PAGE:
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JML Prez Says City of Milford 'Could Care Less' About Safety of Kids Who Play Baseball

Junior Major League, the City of Milford and the Oyster Festival disagree about who would be responsible for the $2,000+ annual cost of maintaining a removal fence that the JML wants to install at Fowler Field.

 

At Monday night's Board of Aldermen meeting, Aldermen members were scheduled to vote on whether or not to approve the Junior Major League’s proposal to install a removable fence at the Benard/Francis Field at Fowler Field.

It's a seemingly simple issue that has become very complicated. One person who doesn't find the issue complicated at all is Junior Major League President George Spescha, who said bluntly, ""My feelings on it is the City of Milford could care less about the safety of the kids who play baseball."

What Kind of Fence?

Spescha's original proposal was for a permanent fence, which the Junior Major League would pay for completely. JML leases the space at Fowler Field from March - November, while the City uses the space for the rest of the year.

It was decided that a removal fence would be needed, so that it could be removed during the Oyster Festival in August and for other events throughout the year. 

The removal fence would cost $17,000, a fee that the Junior Major League would cover, but Spescha objects to JML paying the $2,000-$3,000 cost to remove the fence each year for the Oyster Festival, as well as for any other events throughout the year.

At the Aldermen meeting, City Attorney Jonathan Berchem said, "When this matter was presented to our office, the questions I had was to whether this fence was really, in fact, removal. [It costs] $2,000 for removal. Who would be responsible for the cost to remove the fence? The city should not bear the cost. It's not our fence."

Berchem said that if the fence remained up during the Oyster Festival, it could "create a tripping hazard and cause exposure for the City."

Spescha, who was not present for the Board of Aldermen meeting Monday night, said in an interview Thursday night that he disagrees with Berchem's assessment, calling the idea that the fence would be a hazard during the Oyster Festival "ludicrous."

Attempts were made to contact Oyster Festival for this article.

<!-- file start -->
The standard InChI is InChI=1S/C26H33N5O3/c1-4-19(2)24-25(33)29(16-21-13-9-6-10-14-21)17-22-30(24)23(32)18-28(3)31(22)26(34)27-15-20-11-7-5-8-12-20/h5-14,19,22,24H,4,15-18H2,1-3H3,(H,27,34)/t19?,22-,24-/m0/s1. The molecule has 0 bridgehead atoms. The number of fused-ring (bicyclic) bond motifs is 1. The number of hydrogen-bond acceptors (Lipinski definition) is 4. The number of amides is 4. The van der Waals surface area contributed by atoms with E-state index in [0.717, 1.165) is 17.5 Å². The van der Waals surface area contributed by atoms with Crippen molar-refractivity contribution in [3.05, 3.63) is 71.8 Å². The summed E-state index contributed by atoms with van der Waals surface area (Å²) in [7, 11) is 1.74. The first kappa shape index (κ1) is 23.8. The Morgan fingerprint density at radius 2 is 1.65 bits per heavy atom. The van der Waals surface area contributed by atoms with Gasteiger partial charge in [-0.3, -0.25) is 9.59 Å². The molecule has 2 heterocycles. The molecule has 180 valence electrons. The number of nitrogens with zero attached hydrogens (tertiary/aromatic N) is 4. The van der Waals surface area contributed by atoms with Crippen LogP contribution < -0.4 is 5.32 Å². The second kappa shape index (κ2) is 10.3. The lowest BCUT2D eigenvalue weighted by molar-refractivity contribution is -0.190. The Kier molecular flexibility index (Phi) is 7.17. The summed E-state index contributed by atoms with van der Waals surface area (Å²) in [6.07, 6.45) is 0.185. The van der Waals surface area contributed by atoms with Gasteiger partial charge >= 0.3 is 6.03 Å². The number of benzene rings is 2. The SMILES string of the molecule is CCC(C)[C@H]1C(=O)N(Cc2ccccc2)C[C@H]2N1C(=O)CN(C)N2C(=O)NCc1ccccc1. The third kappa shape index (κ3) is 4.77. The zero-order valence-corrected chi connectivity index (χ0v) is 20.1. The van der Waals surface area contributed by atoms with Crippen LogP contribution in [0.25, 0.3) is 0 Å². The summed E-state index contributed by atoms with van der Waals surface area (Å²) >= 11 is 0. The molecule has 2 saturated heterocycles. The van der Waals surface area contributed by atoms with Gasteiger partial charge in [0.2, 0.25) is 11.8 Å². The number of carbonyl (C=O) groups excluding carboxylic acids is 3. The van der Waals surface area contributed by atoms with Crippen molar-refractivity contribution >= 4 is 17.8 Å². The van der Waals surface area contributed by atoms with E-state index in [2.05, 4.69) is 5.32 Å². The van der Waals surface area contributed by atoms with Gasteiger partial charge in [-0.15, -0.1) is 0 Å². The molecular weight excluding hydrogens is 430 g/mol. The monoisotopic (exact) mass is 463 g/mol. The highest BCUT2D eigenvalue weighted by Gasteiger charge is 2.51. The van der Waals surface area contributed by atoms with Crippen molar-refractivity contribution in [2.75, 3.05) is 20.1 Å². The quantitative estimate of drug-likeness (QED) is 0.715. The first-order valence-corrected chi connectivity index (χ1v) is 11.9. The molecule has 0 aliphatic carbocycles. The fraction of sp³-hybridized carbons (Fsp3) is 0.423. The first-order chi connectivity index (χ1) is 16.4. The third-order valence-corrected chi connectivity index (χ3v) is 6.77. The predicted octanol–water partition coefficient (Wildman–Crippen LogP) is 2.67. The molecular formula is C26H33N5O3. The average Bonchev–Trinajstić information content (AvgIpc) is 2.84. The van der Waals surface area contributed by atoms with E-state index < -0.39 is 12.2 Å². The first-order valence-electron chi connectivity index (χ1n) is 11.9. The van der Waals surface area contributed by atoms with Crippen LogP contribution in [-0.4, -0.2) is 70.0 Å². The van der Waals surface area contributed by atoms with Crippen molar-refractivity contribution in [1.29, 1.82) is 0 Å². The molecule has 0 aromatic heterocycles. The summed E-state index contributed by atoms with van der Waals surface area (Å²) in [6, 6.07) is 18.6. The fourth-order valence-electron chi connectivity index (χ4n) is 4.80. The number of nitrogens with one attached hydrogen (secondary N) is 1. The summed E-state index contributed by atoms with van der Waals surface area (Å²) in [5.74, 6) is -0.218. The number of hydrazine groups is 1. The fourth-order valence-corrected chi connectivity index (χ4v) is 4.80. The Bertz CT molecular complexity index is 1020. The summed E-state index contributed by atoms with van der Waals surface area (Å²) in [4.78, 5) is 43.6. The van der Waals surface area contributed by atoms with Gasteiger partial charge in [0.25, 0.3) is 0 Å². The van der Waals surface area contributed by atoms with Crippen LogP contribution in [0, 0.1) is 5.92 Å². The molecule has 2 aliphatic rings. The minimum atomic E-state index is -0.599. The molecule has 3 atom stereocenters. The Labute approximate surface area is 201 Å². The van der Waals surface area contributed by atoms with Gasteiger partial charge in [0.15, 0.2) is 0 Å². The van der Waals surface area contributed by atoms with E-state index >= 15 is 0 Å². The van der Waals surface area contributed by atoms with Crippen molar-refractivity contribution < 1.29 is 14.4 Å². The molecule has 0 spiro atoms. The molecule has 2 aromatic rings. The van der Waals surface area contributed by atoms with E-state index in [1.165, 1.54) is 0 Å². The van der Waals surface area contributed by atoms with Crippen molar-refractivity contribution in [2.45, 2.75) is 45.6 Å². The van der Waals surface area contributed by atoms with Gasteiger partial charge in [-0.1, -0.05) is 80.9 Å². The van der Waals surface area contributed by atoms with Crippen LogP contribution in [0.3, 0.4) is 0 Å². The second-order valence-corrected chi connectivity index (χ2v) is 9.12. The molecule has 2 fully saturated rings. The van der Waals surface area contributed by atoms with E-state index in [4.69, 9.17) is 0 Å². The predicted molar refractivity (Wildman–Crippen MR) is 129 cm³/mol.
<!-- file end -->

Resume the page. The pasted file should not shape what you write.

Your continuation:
Tabling the Issue

The plan for the removable fence was approved by the Parks Department, but denied by the Planning & Zoning Board. 

Aldermen Member Paul Smith said, "Planning & Zoning denied it because they had questions that needed to be answered. If we could just table this until Planning & Zoning gets the answers."

Mayor Blake explained why the Aldermen was addressing a proposal that had been denied by Planning & Zoning: "Once Planning & Zoning takes something up, it is required to come to this board for review."

Aldermen Member Philip J. Vetro asked, "Why would Junior Majors take on the expense of removing the fence when they want the permanent fence to begin with?"

"The City doesn't incur any expenses from our league," Spescha said. "The kids would like to have an outfield fence to try and hit a home run over." 

"I hate to say I've given up, but I don't foresee a happy ending to it," Spescha added. "I've got a lot of other things to do than argue with people who don't really seem to care."

The Board of Aldermen will address the matter of whether or not to allow the removal fence to be built when they reconvene again on Monday, February 4th, 2013.

C.S. January 12, 2013 at 08:44 PM
It would also seem unreasonable for the oyster festival to charge people $2.50 for a bottle of water on a hot summer day, but that never stopped them. Let them pay for taking the fence down and putting it back up, that or leave the fence up.
C.S. January 12, 2013 at 08:45 PM
Hey Pete, you are an asshole.
Pete January 14, 2013 at 04:35 PM
good one
Brian Rowland January 14, 2013 at 09:21 PM
Being allotted 5 or 10 minutes in a public meeting, or a few paragraph news article, is not going to bring any clarity to the issue at hand. So I am not surprised by all the confusion, misconception, conjecture, etc.. found in all these comments. Which perfectly supports the statement which George Spescha made that it appears the City could care less about the kids safety who are playing ball down there. There is a safety issue down there on those fields which he is trying to address and has offered a couple of solutions. It has met tremendous resistance for N number of reasons. I commend him for trying to do the right thing. At this point, I fear he has done all he can in his power. What I will say is that god forbid something does happen... I hope those who have vehemently opposed his ideas, can sleep at night knowing they had an opportunity to be part of the solution, but rather chose to be part of the problem which ultimately resulted in a child being injured.
Marie January 17, 2013 at 12:49 AM
My comment had a error, I left out a word. It should of read one certain person sounds like he has a personal issue WITH Mr Spescha and the game of baseball itself. Sorry for the misprint.

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